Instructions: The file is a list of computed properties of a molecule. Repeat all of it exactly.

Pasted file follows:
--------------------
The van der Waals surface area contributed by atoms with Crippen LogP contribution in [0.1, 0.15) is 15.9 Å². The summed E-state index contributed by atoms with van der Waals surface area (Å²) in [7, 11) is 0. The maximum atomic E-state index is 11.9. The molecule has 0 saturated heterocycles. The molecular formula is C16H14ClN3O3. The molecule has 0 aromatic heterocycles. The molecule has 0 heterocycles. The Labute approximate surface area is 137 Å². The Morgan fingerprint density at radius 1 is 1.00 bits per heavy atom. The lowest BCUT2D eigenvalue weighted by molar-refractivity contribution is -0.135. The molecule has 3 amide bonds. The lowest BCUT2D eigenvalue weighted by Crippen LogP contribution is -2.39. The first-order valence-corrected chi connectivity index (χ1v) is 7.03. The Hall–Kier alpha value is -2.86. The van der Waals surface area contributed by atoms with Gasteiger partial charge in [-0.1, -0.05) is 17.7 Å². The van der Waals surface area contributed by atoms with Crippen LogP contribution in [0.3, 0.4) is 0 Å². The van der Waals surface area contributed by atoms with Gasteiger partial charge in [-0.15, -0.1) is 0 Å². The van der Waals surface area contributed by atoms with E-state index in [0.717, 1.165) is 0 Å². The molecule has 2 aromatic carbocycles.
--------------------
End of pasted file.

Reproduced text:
The van der Waals surface area contributed by atoms with Crippen LogP contribution in [0.1, 0.15) is 15.9 Å². The summed E-state index contributed by atoms with van der Waals surface area (Å²) in [7, 11) is 0. The maximum atomic E-state index is 11.9. The molecule has 0 saturated heterocycles. The molecular formula is C16H14ClN3O3. The molecule has 0 aromatic heterocycles. The molecule has 0 heterocycles. The Labute approximate surface area is 137 Å². The Morgan fingerprint density at radius 1 is 1.00 bits per heavy atom. The lowest BCUT2D eigenvalue weighted by molar-refractivity contribution is -0.135. The molecule has 3 amide bonds. The lowest BCUT2D eigenvalue weighted by Crippen LogP contribution is -2.39. The first-order valence-corrected chi connectivity index (χ1v) is 7.03. The Hall–Kier alpha value is -2.86. The van der Waals surface area contributed by atoms with Gasteiger partial charge in [-0.1, -0.05) is 17.7 Å². The van der Waals surface area contributed by atoms with Crippen LogP contribution in [0.3, 0.4) is 0 Å². The van der Waals surface area contributed by atoms with Gasteiger partial charge in [-0.15, -0.1) is 0 Å². The van der Waals surface area contributed by atoms with E-state index in [0.717, 1.165) is 0 Å². The molecule has 2 aromatic carbocycles.